Best wishes, Dave
If you lend someone $20, and never see that person again, it was probably worth it.

peteski

  • Crew
  • *
  • Posts: 20765
  • Gender: Male
  • Respect: +1859
    • Coming (not so) soon...
Re: Laminating thin styrene sheet
« Reply #9 on: July 02, 2013, 12:32:47 AM »
0
I have also thought about contact cement, but haven't tried that yet.

Best wishes, Dave

Solvent based contact-cement will do more damage than styrene liquid cement. I once used Pliobond on styrene and the distortion did not show up until months later!  It seems that the stuff degases slowly and can cause latent damage..  But maybe water-based contact cement would be an alternative.

I'm also thinking of possibly using thin CA glue. Just cut some extra openings in the inside layers of the lamination (staggered on each layer), assemble 2 layers then flow the thin styrene in at the openings. The capillary action will wick the glue between the layers of styrene.
--- Peteski de Snarkski
--- Honorary Resident Curmudgeon

Dave Schneider

  • Crew
  • *
  • Posts: 2377
  • Respect: +47
Re: Laminating thin styrene sheet
« Reply #10 on: July 02, 2013, 01:05:29 AM »
0
Peteski,

Good point about the solvent based contact cement. I was thinking about water based but didn't specify. I have also tried the idea with the staggered inner layers/framework so that it isn't cemented just at the outer edge. That worked okay.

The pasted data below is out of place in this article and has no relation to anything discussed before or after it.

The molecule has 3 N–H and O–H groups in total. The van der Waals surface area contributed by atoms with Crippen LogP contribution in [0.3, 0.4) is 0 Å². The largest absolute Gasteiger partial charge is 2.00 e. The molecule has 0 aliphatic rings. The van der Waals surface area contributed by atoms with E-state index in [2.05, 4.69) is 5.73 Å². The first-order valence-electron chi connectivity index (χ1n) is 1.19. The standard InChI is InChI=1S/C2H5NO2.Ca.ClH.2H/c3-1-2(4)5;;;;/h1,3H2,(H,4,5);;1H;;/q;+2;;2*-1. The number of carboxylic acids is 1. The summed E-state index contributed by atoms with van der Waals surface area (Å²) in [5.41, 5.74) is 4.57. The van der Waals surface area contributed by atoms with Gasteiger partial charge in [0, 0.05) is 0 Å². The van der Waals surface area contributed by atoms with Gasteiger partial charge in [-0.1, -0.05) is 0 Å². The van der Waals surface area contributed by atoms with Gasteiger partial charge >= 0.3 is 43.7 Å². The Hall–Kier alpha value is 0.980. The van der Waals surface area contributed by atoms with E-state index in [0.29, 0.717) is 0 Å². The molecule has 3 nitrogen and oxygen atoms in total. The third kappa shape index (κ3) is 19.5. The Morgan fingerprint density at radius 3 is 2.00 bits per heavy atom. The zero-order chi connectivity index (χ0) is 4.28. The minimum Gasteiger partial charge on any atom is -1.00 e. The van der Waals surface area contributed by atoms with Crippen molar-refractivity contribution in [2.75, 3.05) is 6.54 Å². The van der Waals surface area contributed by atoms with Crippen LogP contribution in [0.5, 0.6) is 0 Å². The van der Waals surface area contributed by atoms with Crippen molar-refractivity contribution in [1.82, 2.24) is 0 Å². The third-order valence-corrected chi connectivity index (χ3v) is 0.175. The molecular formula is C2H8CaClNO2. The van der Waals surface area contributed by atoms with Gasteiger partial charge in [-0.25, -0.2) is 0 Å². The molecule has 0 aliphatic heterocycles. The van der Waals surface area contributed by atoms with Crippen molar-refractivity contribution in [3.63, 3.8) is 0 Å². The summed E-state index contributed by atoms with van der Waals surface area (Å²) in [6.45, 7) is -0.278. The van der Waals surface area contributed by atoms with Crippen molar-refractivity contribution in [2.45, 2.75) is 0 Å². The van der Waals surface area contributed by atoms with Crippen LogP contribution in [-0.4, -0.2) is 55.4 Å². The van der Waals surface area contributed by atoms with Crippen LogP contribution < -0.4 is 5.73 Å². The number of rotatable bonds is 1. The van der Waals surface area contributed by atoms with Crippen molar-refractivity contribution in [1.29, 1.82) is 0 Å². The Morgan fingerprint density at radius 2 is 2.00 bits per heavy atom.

Best wishes, Dave
If you lend someone $20, and never see that person again, it was probably worth it.

pnolan48

  • Crew
  • *
  • Posts: 1727
  • Respect: +57
    • N Scale Ships
Re: Laminating thin styrene sheet
« Reply #11 on: July 03, 2013, 03:13:19 PM »
0
In the past two years I've had lots of experience laminating large sheets of styrene together. Hull bottoms, for example, are up to 48" long by 6" wide, and made of two or three laminations of .020" styrene. In fact, almost everything is laminated. The superstructures usually have a .010" skin that allows for recesses around doors and portholes. I haven't tried the .005" styrene, as I find that index card, or cover stock, is more suitable for that thickness, and much easier to use without pockets or shadowing.

When laminating a larger piece, I do not try to do it all at once. Instead, I make sure that one end is perfectly aligned, and glue just a short section, keeping the two pieces apart by curving up the top part. After about twenty seconds, I glue a second section and release the top part down onto it. For the size you describe, that should do it. For large hulls, it may take five or six steps.

I do use a brush about the same size as those that come in commercial bottles. I use my own glue formulation of about 80% MEK and 20% toluol. The toluol slows down the evaporation rate and adds some tackiness. I brush it on very thinly and quickly, then put the pieces together quickly. I've never had any puckering with .010" styrene with this mixture--I have with Testor's liquid stuff.

I've found that I just can't laminate even fairly small pieces in one pass. My glue formulation grabs immediately--or not at all. Glues that give more time, it seems to me, lead to puckering.